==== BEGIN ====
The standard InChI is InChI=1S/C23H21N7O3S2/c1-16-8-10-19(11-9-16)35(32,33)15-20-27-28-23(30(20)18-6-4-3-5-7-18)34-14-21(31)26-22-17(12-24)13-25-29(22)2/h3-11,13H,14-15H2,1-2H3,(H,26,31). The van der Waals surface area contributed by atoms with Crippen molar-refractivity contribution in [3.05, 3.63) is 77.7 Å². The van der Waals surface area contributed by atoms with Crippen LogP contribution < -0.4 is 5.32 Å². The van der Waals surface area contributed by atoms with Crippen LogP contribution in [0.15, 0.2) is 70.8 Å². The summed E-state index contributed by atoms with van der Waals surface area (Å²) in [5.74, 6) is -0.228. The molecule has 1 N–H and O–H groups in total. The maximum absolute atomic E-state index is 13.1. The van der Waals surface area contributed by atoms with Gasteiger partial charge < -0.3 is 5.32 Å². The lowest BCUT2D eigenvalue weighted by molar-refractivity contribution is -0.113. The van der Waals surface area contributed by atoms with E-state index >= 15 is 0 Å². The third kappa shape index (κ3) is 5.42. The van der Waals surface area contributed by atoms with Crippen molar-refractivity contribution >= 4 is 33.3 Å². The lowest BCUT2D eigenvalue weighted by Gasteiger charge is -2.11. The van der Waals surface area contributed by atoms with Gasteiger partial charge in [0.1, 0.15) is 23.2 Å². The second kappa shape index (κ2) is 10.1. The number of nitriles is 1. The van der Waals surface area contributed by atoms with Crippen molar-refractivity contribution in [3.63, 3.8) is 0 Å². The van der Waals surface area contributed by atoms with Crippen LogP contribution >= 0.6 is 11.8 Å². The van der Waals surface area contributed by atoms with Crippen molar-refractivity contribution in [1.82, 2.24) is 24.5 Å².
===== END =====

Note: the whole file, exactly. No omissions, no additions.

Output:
The standard InChI is InChI=1S/C23H21N7O3S2/c1-16-8-10-19(11-9-16)35(32,33)15-20-27-28-23(30(20)18-6-4-3-5-7-18)34-14-21(31)26-22-17(12-24)13-25-29(22)2/h3-11,13H,14-15H2,1-2H3,(H,26,31). The van der Waals surface area contributed by atoms with Crippen molar-refractivity contribution in [3.05, 3.63) is 77.7 Å². The van der Waals surface area contributed by atoms with Crippen LogP contribution < -0.4 is 5.32 Å². The van der Waals surface area contributed by atoms with Crippen LogP contribution in [0.15, 0.2) is 70.8 Å². The summed E-state index contributed by atoms with van der Waals surface area (Å²) in [5.74, 6) is -0.228. The molecule has 1 N–H and O–H groups in total. The maximum absolute atomic E-state index is 13.1. The van der Waals surface area contributed by atoms with Gasteiger partial charge < -0.3 is 5.32 Å². The lowest BCUT2D eigenvalue weighted by molar-refractivity contribution is -0.113. The van der Waals surface area contributed by atoms with E-state index >= 15 is 0 Å². The third kappa shape index (κ3) is 5.42. The van der Waals surface area contributed by atoms with Crippen molar-refractivity contribution >= 4 is 33.3 Å². The lowest BCUT2D eigenvalue weighted by Gasteiger charge is -2.11. The van der Waals surface area contributed by atoms with Gasteiger partial charge in [0.1, 0.15) is 23.2 Å². The second kappa shape index (κ2) is 10.1. The number of nitriles is 1. The van der Waals surface area contributed by atoms with Crippen molar-refractivity contribution in [3.63, 3.8) is 0 Å². The van der Waals surface area contributed by atoms with Crippen LogP contribution >= 0.6 is 11.8 Å². The van der Waals surface area contributed by atoms with Crippen molar-refractivity contribution in [1.82, 2.24) is 24.5 Å².